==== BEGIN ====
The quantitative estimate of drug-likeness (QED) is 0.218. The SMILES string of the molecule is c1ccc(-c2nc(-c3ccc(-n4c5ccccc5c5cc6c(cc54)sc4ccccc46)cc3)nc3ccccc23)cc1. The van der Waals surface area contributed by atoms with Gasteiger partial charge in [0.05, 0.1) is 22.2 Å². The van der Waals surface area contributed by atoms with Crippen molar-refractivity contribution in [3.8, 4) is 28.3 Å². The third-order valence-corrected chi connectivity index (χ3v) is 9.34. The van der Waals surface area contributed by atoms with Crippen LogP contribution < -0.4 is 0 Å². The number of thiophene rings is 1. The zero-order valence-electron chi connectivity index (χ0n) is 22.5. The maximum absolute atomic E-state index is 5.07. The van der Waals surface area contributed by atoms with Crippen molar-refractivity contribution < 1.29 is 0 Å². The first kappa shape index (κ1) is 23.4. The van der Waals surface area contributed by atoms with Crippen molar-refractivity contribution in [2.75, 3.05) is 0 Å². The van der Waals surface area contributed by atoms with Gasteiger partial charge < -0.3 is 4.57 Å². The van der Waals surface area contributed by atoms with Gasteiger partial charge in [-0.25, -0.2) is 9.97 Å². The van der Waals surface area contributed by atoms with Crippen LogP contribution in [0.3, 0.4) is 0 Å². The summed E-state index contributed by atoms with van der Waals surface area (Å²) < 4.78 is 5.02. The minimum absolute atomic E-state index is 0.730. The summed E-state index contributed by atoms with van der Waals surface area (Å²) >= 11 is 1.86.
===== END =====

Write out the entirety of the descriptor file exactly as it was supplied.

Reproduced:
The quantitative estimate of drug-likeness (QED) is 0.218. The SMILES string of the molecule is c1ccc(-c2nc(-c3ccc(-n4c5ccccc5c5cc6c(cc54)sc4ccccc46)cc3)nc3ccccc23)cc1. The van der Waals surface area contributed by atoms with Gasteiger partial charge in [0.05, 0.1) is 22.2 Å². The van der Waals surface area contributed by atoms with Crippen molar-refractivity contribution in [3.8, 4) is 28.3 Å². The third-order valence-corrected chi connectivity index (χ3v) is 9.34. The van der Waals surface area contributed by atoms with Crippen LogP contribution < -0.4 is 0 Å². The number of thiophene rings is 1. The zero-order valence-electron chi connectivity index (χ0n) is 22.5. The maximum absolute atomic E-state index is 5.07. The van der Waals surface area contributed by atoms with Crippen molar-refractivity contribution < 1.29 is 0 Å². The first kappa shape index (κ1) is 23.4. The van der Waals surface area contributed by atoms with Crippen molar-refractivity contribution in [2.75, 3.05) is 0 Å². The van der Waals surface area contributed by atoms with Gasteiger partial charge < -0.3 is 4.57 Å². The van der Waals surface area contributed by atoms with Gasteiger partial charge in [-0.25, -0.2) is 9.97 Å². The van der Waals surface area contributed by atoms with Crippen LogP contribution in [0.3, 0.4) is 0 Å². The summed E-state index contributed by atoms with van der Waals surface area (Å²) < 4.78 is 5.02. The minimum absolute atomic E-state index is 0.730. The summed E-state index contributed by atoms with van der Waals surface area (Å²) >= 11 is 1.86.